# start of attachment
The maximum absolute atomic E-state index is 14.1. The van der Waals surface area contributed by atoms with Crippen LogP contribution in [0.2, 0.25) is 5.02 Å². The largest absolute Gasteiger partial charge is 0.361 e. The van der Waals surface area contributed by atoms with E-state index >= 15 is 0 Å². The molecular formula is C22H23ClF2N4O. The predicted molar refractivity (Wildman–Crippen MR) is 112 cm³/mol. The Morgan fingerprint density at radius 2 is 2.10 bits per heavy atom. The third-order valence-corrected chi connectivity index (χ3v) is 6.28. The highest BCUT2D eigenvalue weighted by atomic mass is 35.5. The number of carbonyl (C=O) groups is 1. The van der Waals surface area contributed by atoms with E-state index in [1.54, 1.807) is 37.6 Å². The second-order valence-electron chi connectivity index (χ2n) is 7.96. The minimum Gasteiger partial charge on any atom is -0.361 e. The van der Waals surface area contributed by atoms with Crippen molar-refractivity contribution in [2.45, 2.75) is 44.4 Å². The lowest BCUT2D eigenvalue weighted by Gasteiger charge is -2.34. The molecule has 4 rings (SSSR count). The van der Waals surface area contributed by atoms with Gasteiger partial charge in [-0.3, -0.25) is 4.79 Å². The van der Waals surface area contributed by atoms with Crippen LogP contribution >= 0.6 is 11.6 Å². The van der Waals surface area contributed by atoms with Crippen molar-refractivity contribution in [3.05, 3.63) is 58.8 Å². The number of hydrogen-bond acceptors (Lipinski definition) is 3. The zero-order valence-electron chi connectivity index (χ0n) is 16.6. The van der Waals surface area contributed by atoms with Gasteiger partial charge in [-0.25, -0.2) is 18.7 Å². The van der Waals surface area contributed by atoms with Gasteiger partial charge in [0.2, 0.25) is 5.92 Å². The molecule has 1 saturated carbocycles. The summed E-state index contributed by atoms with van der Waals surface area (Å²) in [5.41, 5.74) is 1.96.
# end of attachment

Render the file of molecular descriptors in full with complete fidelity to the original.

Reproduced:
The maximum absolute atomic E-state index is 14.1. The van der Waals surface area contributed by atoms with Crippen LogP contribution in [0.2, 0.25) is 5.02 Å². The largest absolute Gasteiger partial charge is 0.361 e. The van der Waals surface area contributed by atoms with E-state index >= 15 is 0 Å². The molecular formula is C22H23ClF2N4O. The predicted molar refractivity (Wildman–Crippen MR) is 112 cm³/mol. The Morgan fingerprint density at radius 2 is 2.10 bits per heavy atom. The third-order valence-corrected chi connectivity index (χ3v) is 6.28. The highest BCUT2D eigenvalue weighted by atomic mass is 35.5. The number of carbonyl (C=O) groups is 1. The van der Waals surface area contributed by atoms with E-state index in [1.54, 1.807) is 37.6 Å². The second-order valence-electron chi connectivity index (χ2n) is 7.96. The minimum Gasteiger partial charge on any atom is -0.361 e. The van der Waals surface area contributed by atoms with Crippen molar-refractivity contribution in [2.45, 2.75) is 44.4 Å². The lowest BCUT2D eigenvalue weighted by Gasteiger charge is -2.34. The molecule has 4 rings (SSSR count). The van der Waals surface area contributed by atoms with Gasteiger partial charge in [-0.3, -0.25) is 4.79 Å². The van der Waals surface area contributed by atoms with Crippen LogP contribution >= 0.6 is 11.6 Å². The van der Waals surface area contributed by atoms with Crippen molar-refractivity contribution in [3.05, 3.63) is 58.8 Å². The number of hydrogen-bond acceptors (Lipinski definition) is 3. The zero-order valence-electron chi connectivity index (χ0n) is 16.6. The van der Waals surface area contributed by atoms with Gasteiger partial charge in [-0.25, -0.2) is 18.7 Å². The van der Waals surface area contributed by atoms with Gasteiger partial charge in [0.2, 0.25) is 5.92 Å². The molecule has 1 saturated carbocycles. The summed E-state index contributed by atoms with van der Waals surface area (Å²) in [5.41, 5.74) is 1.96.